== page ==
Roy studies how highly skilled and highly paid Indian technology workers organize for their rights as citizens in India and as immigrants in the U.S. She notes that these workers are considered a global labor force because of the transnational nature of technology.

“For example, the call center workers who are talking to people in the U.S. or the U.K. or other countries [while] sitting in India—all of that is happening in real time,” Roy explains. “And there is a power imbalance because they are talking to their clients, and they are in the Global South, and those people are in the Global North.

“This power imbalance means that they have to make all the adjustments. So, if [they’re] talking to somebody who is in the U.S., maybe it’s 10 in the morning in the U.S., and in India, it would be somewhere around 10 at night, and that’s pretty common,” which takes a toll on workers’ health and family lives, she says, especially for those who are expected to maintain homes and care for children.

Roy brought this knowledge to a meeting of the SWS International Committee, chaired by UConn assistant professor of sociology and Africana Studies Fumilayo Showers, where Roy first heard about CSW and its focus this year on gender and technology. The committee sought help in composing a set of recommendations to send to the U.N., and Roy volunteered.

“I enjoyed that work because my research is also related to technology,” says Roy. “So, I could share my expertise and insight, especially because I could see what happens in India as well as in the U.S. I could bring that global dimension.”

‘I Felt Really Empowered’

Soon after helping with the SWS report, Roy applied and was one of 20 people selected to represent the organization as a delegate to CSW at the U.N., attending with Showers, who says Roy made valuable contributions at the global assembly.

Slogans being chalked outside the United Nations during a recent conference on the status of women.
Slogans being chalked outside the United Nations during a recent conference on International Women’s Day (contributed photo).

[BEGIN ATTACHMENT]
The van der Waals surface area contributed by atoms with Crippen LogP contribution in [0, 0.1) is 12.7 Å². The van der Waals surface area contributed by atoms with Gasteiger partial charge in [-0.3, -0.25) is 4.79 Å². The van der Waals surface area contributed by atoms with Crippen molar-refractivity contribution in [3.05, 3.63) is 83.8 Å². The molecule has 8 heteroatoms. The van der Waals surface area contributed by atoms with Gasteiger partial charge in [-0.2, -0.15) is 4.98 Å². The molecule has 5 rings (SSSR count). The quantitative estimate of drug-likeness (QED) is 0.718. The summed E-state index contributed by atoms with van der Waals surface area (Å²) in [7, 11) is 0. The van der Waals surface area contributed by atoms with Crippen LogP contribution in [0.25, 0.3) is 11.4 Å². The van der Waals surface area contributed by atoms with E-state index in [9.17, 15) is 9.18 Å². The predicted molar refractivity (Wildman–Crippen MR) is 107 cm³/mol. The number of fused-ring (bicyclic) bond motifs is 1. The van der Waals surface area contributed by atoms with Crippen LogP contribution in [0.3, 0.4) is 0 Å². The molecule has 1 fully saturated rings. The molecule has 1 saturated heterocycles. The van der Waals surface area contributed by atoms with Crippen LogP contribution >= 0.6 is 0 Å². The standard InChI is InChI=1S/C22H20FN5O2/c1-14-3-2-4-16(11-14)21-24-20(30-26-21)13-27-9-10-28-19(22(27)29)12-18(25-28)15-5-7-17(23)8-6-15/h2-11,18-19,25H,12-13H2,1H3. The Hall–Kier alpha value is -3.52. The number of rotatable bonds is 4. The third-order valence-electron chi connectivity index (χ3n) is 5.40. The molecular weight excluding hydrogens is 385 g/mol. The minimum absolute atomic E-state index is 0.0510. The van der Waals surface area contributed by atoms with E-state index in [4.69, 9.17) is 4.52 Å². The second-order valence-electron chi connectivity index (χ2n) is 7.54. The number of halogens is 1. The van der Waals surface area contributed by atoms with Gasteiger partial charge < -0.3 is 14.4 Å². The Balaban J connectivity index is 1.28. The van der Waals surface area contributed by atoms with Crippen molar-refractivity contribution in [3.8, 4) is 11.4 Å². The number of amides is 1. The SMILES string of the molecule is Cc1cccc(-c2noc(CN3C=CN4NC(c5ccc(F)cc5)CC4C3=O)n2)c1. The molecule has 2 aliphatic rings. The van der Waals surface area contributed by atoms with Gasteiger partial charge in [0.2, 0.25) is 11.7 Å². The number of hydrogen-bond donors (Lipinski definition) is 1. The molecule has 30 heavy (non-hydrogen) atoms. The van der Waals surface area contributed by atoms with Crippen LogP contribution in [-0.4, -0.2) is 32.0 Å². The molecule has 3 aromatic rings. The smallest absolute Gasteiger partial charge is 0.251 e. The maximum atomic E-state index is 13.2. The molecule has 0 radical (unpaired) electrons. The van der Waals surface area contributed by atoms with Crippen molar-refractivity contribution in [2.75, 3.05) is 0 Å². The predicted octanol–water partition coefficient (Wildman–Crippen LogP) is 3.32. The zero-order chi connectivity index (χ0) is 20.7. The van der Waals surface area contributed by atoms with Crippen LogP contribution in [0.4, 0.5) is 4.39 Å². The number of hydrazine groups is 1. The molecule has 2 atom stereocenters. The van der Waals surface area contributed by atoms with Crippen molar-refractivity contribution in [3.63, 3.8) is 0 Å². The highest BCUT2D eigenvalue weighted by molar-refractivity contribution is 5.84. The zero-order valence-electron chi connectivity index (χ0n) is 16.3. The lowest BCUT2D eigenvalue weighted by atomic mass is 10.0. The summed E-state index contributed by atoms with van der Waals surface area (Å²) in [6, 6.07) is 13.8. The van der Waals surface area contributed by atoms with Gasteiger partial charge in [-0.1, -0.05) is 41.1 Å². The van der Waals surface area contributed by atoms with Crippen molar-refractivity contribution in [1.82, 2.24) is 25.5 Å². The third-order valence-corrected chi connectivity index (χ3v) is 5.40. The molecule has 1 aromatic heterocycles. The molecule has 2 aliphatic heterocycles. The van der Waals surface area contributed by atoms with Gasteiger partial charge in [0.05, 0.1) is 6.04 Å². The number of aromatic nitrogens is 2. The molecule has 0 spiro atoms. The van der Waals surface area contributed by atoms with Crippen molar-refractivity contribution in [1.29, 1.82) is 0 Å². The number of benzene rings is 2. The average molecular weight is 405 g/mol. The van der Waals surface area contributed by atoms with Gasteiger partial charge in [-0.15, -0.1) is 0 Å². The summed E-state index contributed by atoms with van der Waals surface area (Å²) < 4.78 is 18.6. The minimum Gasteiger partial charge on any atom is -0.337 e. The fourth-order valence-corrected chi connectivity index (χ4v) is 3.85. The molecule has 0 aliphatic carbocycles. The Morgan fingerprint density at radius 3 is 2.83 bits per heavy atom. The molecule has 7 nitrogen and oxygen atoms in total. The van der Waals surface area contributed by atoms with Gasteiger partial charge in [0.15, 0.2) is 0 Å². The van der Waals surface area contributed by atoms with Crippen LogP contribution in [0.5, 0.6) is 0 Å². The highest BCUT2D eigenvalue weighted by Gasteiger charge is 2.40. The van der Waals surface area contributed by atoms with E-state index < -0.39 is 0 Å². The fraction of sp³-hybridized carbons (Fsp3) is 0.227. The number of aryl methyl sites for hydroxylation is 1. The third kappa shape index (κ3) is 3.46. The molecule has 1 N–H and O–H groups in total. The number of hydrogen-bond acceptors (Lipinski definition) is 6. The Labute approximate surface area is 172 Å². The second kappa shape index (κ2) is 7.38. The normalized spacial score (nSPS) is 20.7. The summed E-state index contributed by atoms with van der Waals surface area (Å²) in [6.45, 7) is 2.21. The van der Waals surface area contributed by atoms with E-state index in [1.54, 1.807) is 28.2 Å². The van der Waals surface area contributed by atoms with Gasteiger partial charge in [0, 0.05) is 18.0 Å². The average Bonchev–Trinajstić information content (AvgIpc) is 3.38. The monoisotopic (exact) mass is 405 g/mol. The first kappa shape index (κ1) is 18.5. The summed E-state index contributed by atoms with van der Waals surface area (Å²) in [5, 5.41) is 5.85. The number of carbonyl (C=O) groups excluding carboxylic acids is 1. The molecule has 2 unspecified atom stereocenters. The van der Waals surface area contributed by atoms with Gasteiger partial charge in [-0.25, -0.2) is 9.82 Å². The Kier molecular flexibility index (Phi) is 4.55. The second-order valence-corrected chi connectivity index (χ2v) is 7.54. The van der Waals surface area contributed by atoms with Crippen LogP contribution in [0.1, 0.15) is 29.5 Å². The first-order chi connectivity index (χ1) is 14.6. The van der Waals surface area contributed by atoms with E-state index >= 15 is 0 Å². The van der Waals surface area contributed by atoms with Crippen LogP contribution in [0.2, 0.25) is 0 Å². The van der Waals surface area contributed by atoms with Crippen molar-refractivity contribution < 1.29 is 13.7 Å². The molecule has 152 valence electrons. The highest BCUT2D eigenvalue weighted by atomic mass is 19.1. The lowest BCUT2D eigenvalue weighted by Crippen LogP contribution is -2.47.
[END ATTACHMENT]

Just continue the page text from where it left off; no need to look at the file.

“Rianka has a well-developed research agenda for this stage of her graduate career,” Showers says. “She drew from her research to invite delegates and the U.N. audience to think about the dual role of technology as a tool of empowerment, for example, in facilitating transnational feminism through the activation and dissemination of feminist networks online, but also as a tool of disempowerment and discord.”

Roy has already shared several of her U.N. experiences with the global sociology class she teaches, including a video she saw about a group called STEM from Dance, which uses dance to spark the interest of young girls of color in STEM. It’s an example of joining different education methods in the classroom, something Roy often discusses with her students.

“Currently, our education systems everywhere, even in India, are very Eurocentric,” Roy explains. “We need to incorporate more voices, more experiences that are really diverse. So this – the bringing together of dance and technology in a very performative way – was really unique, and I was able to share that with my students at UConn.”

Roy says her experience as a delgate at the U.N. will continue to shape her work as a sociologist, activist, professor, and researcher, and ultimately holds immense personal significance for her.

“As a woman of color coming from the Global South, being in that space and sharing my ideas and identities with all those people—I felt really empowered,” she says. “And I’m going to cherish that experience for many years.”